News in brief: inflight systems ‘can be hacked’; LA seeks extradition of ‘cyberattacker’; Uber safety fears grow

Inflight entertainment systems ‘can be hacked’

Most people who are afraid of flying distract themselves with an inflight movie or a couple of beers. Not so nervous flyer Ruben Santamarta, a researcher with IOActive, who prefers to deal with his fears by understanding what he’s scared of.

It was in that spirit that, on a flight from Warsaw to Dubai, he decided to have a closer look at the aircraft’s inflight entertainment system. What he found on the aircraft led him to discover vulnerabilities in the Panasonic Avionics inflight entertainment software that could, in theory, let a hacker control the lighting, make announcements over the PA system and steal credit card details of some passengers.

Santamarta sets out his findings in a detailed blogpost, which points out that, although most airlines separate the flight control systems from the inflight entertainment, not all do so. Panasonic, which was notified of Santamarta’s findings last year, said in a statement that it had addressed the “minor” issues Santamarta had reported to them and said Santamarta’s report was “highly misleading and inflammatory”.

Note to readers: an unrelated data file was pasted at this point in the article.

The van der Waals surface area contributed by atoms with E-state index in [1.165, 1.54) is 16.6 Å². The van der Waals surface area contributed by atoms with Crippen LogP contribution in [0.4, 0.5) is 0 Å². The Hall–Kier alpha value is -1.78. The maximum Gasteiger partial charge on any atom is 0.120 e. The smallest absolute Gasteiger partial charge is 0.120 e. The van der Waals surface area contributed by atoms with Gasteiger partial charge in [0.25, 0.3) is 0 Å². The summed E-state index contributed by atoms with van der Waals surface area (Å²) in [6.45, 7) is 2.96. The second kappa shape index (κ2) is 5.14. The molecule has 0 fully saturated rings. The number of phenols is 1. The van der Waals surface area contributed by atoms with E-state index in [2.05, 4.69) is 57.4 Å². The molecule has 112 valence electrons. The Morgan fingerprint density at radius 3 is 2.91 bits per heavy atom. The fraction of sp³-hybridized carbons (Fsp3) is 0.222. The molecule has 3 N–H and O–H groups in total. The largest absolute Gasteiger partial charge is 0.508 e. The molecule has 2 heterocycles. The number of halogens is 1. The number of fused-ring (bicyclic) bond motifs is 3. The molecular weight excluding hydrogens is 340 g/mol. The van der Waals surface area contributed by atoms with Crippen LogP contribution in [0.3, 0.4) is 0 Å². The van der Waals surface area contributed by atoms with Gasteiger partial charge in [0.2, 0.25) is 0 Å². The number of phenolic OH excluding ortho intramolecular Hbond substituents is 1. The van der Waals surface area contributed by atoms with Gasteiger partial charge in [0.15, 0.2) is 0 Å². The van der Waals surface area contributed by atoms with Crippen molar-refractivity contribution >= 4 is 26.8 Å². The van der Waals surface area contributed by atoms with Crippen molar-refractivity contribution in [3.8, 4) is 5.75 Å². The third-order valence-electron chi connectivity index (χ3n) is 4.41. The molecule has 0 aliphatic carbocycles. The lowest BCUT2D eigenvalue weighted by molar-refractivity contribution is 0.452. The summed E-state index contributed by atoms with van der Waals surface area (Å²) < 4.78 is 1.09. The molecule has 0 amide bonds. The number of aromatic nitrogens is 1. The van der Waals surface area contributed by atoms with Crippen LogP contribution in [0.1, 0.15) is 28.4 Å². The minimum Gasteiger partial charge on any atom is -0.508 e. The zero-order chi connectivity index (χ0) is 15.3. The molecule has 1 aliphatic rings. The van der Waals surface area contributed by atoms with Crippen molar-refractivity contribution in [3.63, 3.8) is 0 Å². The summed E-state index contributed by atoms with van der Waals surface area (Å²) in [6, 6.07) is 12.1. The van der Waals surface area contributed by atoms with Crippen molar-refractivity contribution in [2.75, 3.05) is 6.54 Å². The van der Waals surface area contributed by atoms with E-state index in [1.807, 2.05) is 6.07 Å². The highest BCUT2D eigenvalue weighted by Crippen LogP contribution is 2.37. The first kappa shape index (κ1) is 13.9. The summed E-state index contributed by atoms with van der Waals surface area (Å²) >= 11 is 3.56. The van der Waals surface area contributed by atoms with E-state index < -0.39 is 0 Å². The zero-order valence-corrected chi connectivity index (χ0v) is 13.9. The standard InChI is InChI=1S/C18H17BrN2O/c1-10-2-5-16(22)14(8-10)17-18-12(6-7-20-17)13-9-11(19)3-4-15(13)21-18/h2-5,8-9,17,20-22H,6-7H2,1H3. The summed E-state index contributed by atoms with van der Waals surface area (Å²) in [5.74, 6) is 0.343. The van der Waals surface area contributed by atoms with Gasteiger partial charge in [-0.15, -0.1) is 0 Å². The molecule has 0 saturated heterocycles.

Data warning as LA seeks extradition of ‘cyberattacker’

Los Angeles prosecutors have asked Nigeria to hand over a man suspected of being behind a cyberattack on LA County workers in May. Austin Kelvin Onaghinor, 37, is accused of identity theft and unauthorised use of a computer, with the LA County District Attorney’s Office alleging that he targeted 1,000 officials with phishing emails.

Onaghinor tricked 108 people into handing over their details, say prosecutors, and that while they claim to have thwarted the attack, LA is warning that some residents’ personal information, including social security numbers, home addresses and bank account details might have been compromised. City officials have sent out a notice alerting people whose details are at risk, and said that Onghinor faces up to 13 years in prison.

Uber safety fears grow

If you’re a cyclist in San Francisco, it might be wise to give Uber’s self-driving cars a wide berth at intersections where you’re turning right.

The company has admitted that the cars, which it is trialling in San Francisco in defiance of instructions from regulators to stop the trial, has a “problem”, and that it’s instructed the onboard human to take over when heading for a right turn where there’s also a cycle lane. Cyclists in the city say the cars are cutting across cycles at the last minute, while the cars have also been observed running red lights.

Uber says its engineers are “continuing to work on the problem”.

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